If there’s one thing WWE loves, it’s blind-ass patriotism. This company was built off the idea of the big, strong American fighting off the evil foreigner (or, in the case of Sgt. Slaughter, something even worse — a defector). So it’s no surprise that its annual Tribute To The Troops has existed in one form or another since 2003.
Originally, WWE would send its stars to military bases in Iraq and Afghanistan, then in 2010, they realized, “Oh, hey, we’re sending our A-list talent to actual war zones, maybe we should slow our roll a smidge.” It was at that point that the idea of special musical guests entered the equation. And hoo boy, have some of these performances been special.
With the 2017 edition of Tribute To The Troops, featuring MGK (presumably not being powerbombed off the stage by Kevin Owens, so who cares), airing this Thursday on USA Network as part of the annual WWE Week, what better time to revisit every musical performance in the show’s history? We’ll start off with the best and (very quickly) move onto the worst.
Mary J Blige, 2011
This song is, as the teens say, a bop. Furthermore, there’s no way I’m gonna say a bad word about the queen of hip-hop soul. Anyone who collaborated with the Notorious B.I.G. is A-OK with me. Plus, her live band here has a killer groove going on. Congrats, MJB, you’re far and away the best musical guest in the history of Tribute To The Troops.
Diddy ft. Dirty Money, 2010
Speaking of Biggie Smalls, here’s a man who literally wouldn’t have a career were it not for his friend’s success and untimely death two decades ago. Despite how weird it is that Puff Daddy continues to profit off Biggie’s life and death, this performance of “I’ll Be Missing You” (featuring Dirty Money vocalists Dawn Richard and Kalenna Harper instead of Faith Evans) is still good enough to keep him out of the cellar on this list.
Kid Rock, 2012
I mean, listen: Artistic merit and street cred of one Robert James Richie aside, if you’re gonna pop a crowd full of enlisted men and women, there’s probably no better way to do it than by playing “Born Free.” So sure, Kid Rock sucks, but it’s a pretty manageable amount of suckage, especially considering what’s to come on this list.
There’s a bit from comedian Shane Torres making the rounds on social media lately in which he defends celebrity chef and human personification of a cheese fry Guy Fieri, whom the internet has collectively decided to ridicule forever. In that bit, he randomly tosses in the line, “Everybody sh*ts all over this dude like he’s a member of Nickelback — and by the way, what the hell did Nickelback ever do? They made 40 million bros happy!”
Sadly, Torres is right. Nickelback, as easy of a punching bag as they are, are just a plain ol’ rock band. They write dumb, catchy riffs and yell lyrics like “ALL IN! BALLS OUT!” and they can stand in an arena with flames shooting off behind them and it looks kinda cool, and goddamnit, I can’t believe I’m defending Nickelback, but this isn’t terrible.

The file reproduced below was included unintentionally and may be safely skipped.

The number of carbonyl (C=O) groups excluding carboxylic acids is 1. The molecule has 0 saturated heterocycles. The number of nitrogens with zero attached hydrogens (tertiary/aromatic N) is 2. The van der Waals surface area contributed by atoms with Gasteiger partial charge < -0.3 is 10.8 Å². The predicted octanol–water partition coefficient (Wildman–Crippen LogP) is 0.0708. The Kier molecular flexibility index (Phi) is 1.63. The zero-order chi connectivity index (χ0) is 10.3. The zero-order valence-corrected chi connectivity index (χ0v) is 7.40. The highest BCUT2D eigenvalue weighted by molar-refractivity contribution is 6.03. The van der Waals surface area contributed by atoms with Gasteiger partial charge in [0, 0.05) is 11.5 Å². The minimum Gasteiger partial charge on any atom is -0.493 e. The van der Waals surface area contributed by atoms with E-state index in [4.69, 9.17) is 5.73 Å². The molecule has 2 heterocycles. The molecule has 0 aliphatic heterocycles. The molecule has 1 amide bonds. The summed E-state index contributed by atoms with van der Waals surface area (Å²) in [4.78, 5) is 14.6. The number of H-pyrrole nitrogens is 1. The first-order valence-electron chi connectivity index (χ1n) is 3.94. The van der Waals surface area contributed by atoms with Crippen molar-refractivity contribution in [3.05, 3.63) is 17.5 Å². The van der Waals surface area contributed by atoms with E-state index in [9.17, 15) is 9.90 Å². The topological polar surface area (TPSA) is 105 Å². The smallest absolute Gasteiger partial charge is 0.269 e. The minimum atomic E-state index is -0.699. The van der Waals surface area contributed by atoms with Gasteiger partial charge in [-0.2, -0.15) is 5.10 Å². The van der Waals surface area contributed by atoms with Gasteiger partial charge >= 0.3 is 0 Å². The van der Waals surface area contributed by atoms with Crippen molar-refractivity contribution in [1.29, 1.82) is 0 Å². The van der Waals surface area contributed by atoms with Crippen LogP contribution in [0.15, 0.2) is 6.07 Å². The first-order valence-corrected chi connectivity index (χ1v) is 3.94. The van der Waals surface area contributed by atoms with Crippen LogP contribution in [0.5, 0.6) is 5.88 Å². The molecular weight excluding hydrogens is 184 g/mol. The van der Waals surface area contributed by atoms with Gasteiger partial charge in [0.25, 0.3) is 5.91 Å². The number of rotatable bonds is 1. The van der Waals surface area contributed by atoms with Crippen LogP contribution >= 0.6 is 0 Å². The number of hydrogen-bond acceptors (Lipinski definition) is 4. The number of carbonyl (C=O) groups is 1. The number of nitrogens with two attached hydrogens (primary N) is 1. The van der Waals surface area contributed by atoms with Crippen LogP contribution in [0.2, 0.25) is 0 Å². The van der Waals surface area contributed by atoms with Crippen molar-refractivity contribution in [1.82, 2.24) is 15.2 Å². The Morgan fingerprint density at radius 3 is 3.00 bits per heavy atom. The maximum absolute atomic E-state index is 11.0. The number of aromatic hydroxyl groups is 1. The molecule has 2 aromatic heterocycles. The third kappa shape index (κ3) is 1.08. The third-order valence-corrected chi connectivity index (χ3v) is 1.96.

Flo Rida, 2012
Fewer bonds are stronger than the ones that have been forged between Flo Rida and WWE. Dude has been a bigger part of WWE programming in the past half-decade than half their undercard, even though he very clearly lost a rap battle in the middle of the ring and should have had his push halted because of it. But as much as I want to clown on the guy, this performance of “Wild One” is completely passable, though it loses points for having a random Gwen Stefani look-alike with pink hair singing the hook instead of Sia.
Chris Daughtry is one of the most personality-free rock musicians in the world, so what better way to make an arena full of soldiers care about his presence than by having Santino Marella announce him both before and after his performance? I have literally never heard the Daughtry song “Waiting For Superman” until right now, and I am supremely disappointed that it wasn’t a Flaming Lips cover.
Trace Adkins, 2010
Trace Adkins’s career pre-dates the bro-country movement that has made the genre even more unlistenable in recent years, but you’d be hard-pressed to know that if you listen to this 2007 single, “I Got My Game On.” What a bland-ass song, y’all. Points for Adkins’ voice being lower than Curt Hawkins’ place on the card, though. Last question: Has anyone ever seen Trace Adkins and James Storm in the same room together? I think not.
Train. Oh lord, Train. Where to start? During this eight-and-a-half-minute(!!!) performance, Train covers “Merry Xmas Everybody” by Slade, before playing the eternally obnoxious “Drops Of Jupiter,” soy lattes and all. The only reason why this performance isn’t any lower on this list is because it thankfully avoids “Hey Soul Sister” and “Play That Song,” two of the dirt-worst pop songs of the past decade.
Florida Georgia Line, 2014
In case you were wondering where WWE’s pyro budget has evaporated to, watch this two-minute clip of Florida Georgia Line “playing” their “songs” in front of an “excited” audience — there’s a new explosion onstage every 15 seconds or so. Sorry, Brock Lesnar, but we had to divert all funds into Florida Georgia Line’s live show!
What’s really offensive about this is just how overdubbed and studio-sweetened this performance is. Not that I want to be the one responsible for making anyone purposely listen to Florida Georgia Line, but press “play” real quick and see just how over-the-top everything sounds: That is not the sound of a band performing live. Wack. (Side note: It’s kind of weird that Scott Stapp sings for this band; I’m guessing he’s Florida and the other guy is Georgia?)